Kneeling on the concrete floor, I etched out the voodoo markings as I had learned nearly one hundred years ago. A little rusty, I found myself having to look through previous chapters of the spell book once or twice. It didn’t take too long, however, for all my skillfulness to resurface. Placing the doll in the center of the chalked circles, I recited the spell I had missed using so badly. It felt like a weight was finally being lifted up from my chest. Like all the pressures from mundane life were sweetly pouring out of my skin, draining out of my blood. I felt fresh, renewed, and detoxed. With the last words of the spell, I sealed it off by kissing the rough burlap with my black lips, hay field smells wafting into my nostrils like cotton candy as I did so.

           The next day, Chloe was in her usual spot, under the large willow tree. What a fantastic tree, I thought to myself. It was one of the first types of trees in which I had gathered ingredients from for my potions. Securing my thick black coat tightly around my neck and burrowing my face into the collar, I proceeded into the schoolyard. “Hi there, darling,” I introduced myself, giving a wave. Chloe looked up, her blue eyes wide with shock. “Chloe is it?”

           “Yes. Yeah, that’s right, Ma’am,” she stuttered, crunching the edges of the composition book in her lap nervously.

           “Don’t be afraid. I was ten once too. Here’s something to make it better,” I egged, tossing the handmade doll onto her notebook casually.

           “What is this?” Chloe demanded in confusion, reluctant to pick it up.

           “A special doll,” I smiled warmly. “I see that you’re creative. Well…why don’t you put your creativity to good use on this doll? You can make this doll anyone who you would like it to be…and…you can do anything to this doll as you wish. Whatever you do to this doll, you do to that person. Let your imagination run wild.”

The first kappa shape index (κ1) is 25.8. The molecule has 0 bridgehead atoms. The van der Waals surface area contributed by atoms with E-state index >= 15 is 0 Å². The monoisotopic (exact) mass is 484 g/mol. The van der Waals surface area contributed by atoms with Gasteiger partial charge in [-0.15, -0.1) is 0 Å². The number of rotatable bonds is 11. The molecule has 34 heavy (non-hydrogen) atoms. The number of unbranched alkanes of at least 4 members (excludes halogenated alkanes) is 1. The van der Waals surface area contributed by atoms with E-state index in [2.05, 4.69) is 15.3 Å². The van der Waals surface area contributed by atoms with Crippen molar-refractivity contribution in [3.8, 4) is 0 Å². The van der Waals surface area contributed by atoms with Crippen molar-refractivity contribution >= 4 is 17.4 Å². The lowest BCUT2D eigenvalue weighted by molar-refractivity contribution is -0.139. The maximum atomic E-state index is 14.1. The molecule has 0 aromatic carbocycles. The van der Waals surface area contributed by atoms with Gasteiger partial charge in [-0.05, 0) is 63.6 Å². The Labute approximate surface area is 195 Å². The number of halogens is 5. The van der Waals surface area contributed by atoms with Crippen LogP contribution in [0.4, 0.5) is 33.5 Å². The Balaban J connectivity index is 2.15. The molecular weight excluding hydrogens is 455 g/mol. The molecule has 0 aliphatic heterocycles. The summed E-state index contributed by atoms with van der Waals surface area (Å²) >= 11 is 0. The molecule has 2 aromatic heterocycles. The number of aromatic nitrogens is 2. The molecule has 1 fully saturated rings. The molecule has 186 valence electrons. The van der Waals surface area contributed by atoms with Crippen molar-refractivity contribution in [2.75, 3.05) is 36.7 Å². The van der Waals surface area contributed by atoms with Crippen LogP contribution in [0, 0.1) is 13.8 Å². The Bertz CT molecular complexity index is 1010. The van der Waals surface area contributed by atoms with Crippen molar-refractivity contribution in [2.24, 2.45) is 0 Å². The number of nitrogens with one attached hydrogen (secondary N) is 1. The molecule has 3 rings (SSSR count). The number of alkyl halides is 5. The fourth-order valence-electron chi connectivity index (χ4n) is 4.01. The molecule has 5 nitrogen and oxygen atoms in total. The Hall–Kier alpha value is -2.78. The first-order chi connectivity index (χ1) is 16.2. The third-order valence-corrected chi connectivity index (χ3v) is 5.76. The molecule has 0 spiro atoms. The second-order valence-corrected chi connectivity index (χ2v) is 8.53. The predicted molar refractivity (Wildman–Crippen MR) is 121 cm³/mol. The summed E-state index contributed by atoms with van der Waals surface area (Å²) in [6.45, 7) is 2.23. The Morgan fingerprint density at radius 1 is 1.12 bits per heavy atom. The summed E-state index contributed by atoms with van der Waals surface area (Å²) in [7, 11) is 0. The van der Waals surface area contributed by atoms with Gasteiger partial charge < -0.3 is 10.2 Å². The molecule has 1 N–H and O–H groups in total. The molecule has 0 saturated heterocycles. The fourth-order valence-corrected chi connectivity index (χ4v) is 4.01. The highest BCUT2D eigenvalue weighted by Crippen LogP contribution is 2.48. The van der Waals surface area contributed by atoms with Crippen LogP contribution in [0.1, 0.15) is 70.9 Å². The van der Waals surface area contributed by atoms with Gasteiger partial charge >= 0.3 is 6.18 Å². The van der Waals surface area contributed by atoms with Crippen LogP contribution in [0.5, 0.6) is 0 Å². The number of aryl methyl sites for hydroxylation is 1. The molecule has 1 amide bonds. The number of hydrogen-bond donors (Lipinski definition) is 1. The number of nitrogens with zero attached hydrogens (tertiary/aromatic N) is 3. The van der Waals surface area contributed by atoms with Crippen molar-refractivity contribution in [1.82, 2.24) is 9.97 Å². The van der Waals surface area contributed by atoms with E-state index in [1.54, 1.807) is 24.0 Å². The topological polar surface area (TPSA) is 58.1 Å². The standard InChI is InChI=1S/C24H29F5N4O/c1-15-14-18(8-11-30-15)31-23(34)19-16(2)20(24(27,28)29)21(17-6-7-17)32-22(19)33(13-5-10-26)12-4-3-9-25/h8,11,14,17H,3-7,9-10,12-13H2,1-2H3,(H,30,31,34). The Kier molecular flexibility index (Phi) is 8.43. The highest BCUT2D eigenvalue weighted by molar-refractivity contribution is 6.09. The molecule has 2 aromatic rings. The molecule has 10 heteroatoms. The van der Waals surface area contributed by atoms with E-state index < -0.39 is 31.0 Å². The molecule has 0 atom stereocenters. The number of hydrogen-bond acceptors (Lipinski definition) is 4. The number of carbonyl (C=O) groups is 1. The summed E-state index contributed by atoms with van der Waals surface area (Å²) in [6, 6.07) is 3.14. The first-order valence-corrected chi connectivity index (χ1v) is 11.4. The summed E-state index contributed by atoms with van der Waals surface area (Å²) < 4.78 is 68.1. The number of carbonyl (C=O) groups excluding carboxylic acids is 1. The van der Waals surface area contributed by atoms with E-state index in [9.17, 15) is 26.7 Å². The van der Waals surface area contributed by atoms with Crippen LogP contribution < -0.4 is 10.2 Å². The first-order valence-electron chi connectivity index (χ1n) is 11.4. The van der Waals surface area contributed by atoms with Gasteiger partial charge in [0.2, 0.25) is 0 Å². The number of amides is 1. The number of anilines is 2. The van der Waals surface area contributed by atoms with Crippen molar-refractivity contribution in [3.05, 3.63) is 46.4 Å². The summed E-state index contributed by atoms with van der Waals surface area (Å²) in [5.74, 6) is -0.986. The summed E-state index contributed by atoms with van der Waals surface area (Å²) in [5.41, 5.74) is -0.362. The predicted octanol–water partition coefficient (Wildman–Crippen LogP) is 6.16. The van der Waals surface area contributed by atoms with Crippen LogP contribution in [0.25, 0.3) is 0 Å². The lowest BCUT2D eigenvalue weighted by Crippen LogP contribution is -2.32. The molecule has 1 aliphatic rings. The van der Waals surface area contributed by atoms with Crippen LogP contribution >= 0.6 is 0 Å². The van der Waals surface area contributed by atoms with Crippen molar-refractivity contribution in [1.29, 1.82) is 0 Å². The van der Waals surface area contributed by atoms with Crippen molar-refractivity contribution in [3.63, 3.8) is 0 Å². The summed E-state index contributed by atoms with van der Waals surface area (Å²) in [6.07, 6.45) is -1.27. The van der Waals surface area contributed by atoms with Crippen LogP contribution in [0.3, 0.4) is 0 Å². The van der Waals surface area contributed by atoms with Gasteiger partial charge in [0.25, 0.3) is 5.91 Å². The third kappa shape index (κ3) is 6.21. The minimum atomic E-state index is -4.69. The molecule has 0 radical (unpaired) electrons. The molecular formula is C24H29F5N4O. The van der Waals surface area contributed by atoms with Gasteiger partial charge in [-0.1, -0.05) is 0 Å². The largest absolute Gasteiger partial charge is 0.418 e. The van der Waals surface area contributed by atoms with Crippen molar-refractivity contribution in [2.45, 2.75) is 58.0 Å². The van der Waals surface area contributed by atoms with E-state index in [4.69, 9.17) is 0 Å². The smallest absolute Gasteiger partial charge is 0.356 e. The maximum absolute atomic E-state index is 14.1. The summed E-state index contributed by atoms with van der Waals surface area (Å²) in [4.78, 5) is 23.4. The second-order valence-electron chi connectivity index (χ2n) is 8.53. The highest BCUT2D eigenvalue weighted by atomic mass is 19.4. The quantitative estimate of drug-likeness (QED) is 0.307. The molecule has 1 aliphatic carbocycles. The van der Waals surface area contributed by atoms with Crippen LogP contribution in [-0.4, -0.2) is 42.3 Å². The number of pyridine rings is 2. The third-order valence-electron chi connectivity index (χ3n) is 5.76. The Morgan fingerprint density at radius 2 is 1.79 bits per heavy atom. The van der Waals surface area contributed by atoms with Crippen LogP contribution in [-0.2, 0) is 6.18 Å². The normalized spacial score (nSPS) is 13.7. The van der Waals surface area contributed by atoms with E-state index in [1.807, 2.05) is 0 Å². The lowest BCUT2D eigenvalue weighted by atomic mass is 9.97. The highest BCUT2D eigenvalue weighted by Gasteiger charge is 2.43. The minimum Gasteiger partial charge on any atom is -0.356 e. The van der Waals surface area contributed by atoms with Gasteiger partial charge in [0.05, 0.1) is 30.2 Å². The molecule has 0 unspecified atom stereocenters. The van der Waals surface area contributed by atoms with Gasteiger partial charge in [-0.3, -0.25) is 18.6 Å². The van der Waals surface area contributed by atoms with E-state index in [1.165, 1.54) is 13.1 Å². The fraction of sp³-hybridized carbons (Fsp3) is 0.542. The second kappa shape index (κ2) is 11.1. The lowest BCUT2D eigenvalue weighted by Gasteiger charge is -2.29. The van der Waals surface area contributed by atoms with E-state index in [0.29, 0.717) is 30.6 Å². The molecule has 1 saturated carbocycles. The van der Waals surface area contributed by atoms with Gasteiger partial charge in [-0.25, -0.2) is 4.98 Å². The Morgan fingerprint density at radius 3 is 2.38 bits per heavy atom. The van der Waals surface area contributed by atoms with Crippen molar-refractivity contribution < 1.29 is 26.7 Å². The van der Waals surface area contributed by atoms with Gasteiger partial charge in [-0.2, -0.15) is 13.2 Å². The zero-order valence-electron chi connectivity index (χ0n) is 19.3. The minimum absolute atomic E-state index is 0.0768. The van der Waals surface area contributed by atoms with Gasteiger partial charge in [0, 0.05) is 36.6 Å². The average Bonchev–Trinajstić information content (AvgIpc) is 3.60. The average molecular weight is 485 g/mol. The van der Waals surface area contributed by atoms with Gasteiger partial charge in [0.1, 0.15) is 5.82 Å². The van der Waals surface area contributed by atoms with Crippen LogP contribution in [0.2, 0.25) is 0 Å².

“So, it’s like a magic doll?” she questioned, inspecting it closely, rotating it within her dirty fingertips.

           “Exactly,” I whispered enthusiastically, nearly drooling from anticipation for the life I would get out of this doll.

           Rushing back as fast as I could to the shop, I immediately put up the “closed” sign onto the windowed door. I tore off my heavy jacket and whipped it onto an old wooden chair. My heart was fluttering with excitement as I burst into the crystal ball room, taking a seat onto the cold leather. Snapping off the velvet cloak from the crystal, I placed my sweaty finger tips onto the cold glass, manifesting my thoughts into it. Warmth was rising up from my core and onto my skin in a series of quivers. I could already feel it happening. My wrinkles were disappearing. My joints were no longer aching. My vision was becoming clearer. I was getting younger. Every pore in my skin pulsed with liveliness. Despite the fact that the voodoo doll was already feeding into me, I had to see the repercussions it was setting in motion. That is, what type of havoc I had planted amongst the common world. I loved that satisfactory feeling. It was the driving force that kept on inspiring me to create such dolls.